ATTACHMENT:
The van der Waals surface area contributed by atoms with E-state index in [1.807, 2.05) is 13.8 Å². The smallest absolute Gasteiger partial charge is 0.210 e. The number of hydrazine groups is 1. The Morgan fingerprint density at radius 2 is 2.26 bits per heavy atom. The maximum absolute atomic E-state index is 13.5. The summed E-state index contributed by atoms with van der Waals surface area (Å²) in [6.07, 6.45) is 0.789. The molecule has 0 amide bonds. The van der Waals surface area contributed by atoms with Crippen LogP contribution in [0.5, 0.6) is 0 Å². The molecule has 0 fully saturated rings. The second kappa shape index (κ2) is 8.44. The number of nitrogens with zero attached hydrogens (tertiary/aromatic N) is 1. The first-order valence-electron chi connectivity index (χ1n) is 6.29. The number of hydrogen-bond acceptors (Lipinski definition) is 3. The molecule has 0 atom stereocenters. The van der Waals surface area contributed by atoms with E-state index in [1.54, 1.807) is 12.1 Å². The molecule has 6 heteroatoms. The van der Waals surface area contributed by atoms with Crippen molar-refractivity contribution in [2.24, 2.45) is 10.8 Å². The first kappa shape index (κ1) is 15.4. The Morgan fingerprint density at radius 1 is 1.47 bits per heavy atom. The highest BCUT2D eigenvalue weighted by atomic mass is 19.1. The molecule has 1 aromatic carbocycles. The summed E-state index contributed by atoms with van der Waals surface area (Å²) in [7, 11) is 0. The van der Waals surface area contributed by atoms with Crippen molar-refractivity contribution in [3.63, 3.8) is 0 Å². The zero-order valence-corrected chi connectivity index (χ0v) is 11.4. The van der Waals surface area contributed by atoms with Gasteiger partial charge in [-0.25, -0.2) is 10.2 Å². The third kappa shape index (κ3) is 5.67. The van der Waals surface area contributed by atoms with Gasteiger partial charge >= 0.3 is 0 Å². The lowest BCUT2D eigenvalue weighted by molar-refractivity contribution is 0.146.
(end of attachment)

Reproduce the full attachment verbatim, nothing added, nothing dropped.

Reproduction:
The van der Waals surface area contributed by atoms with E-state index in [1.807, 2.05) is 13.8 Å². The smallest absolute Gasteiger partial charge is 0.210 e. The number of hydrazine groups is 1. The Morgan fingerprint density at radius 2 is 2.26 bits per heavy atom. The maximum absolute atomic E-state index is 13.5. The summed E-state index contributed by atoms with van der Waals surface area (Å²) in [6.07, 6.45) is 0.789. The molecule has 0 amide bonds. The van der Waals surface area contributed by atoms with Crippen LogP contribution in [0.5, 0.6) is 0 Å². The molecule has 0 fully saturated rings. The second kappa shape index (κ2) is 8.44. The number of nitrogens with zero attached hydrogens (tertiary/aromatic N) is 1. The first-order valence-electron chi connectivity index (χ1n) is 6.29. The number of hydrogen-bond acceptors (Lipinski definition) is 3. The molecule has 0 atom stereocenters. The van der Waals surface area contributed by atoms with E-state index in [1.54, 1.807) is 12.1 Å². The molecule has 6 heteroatoms. The van der Waals surface area contributed by atoms with Crippen molar-refractivity contribution in [2.24, 2.45) is 10.8 Å². The first kappa shape index (κ1) is 15.4. The Morgan fingerprint density at radius 1 is 1.47 bits per heavy atom. The highest BCUT2D eigenvalue weighted by atomic mass is 19.1. The molecule has 1 aromatic carbocycles. The summed E-state index contributed by atoms with van der Waals surface area (Å²) in [7, 11) is 0. The van der Waals surface area contributed by atoms with Crippen molar-refractivity contribution in [3.63, 3.8) is 0 Å². The zero-order valence-corrected chi connectivity index (χ0v) is 11.4. The van der Waals surface area contributed by atoms with Gasteiger partial charge in [-0.25, -0.2) is 10.2 Å². The third kappa shape index (κ3) is 5.67. The van der Waals surface area contributed by atoms with Gasteiger partial charge >= 0.3 is 0 Å². The lowest BCUT2D eigenvalue weighted by molar-refractivity contribution is 0.146.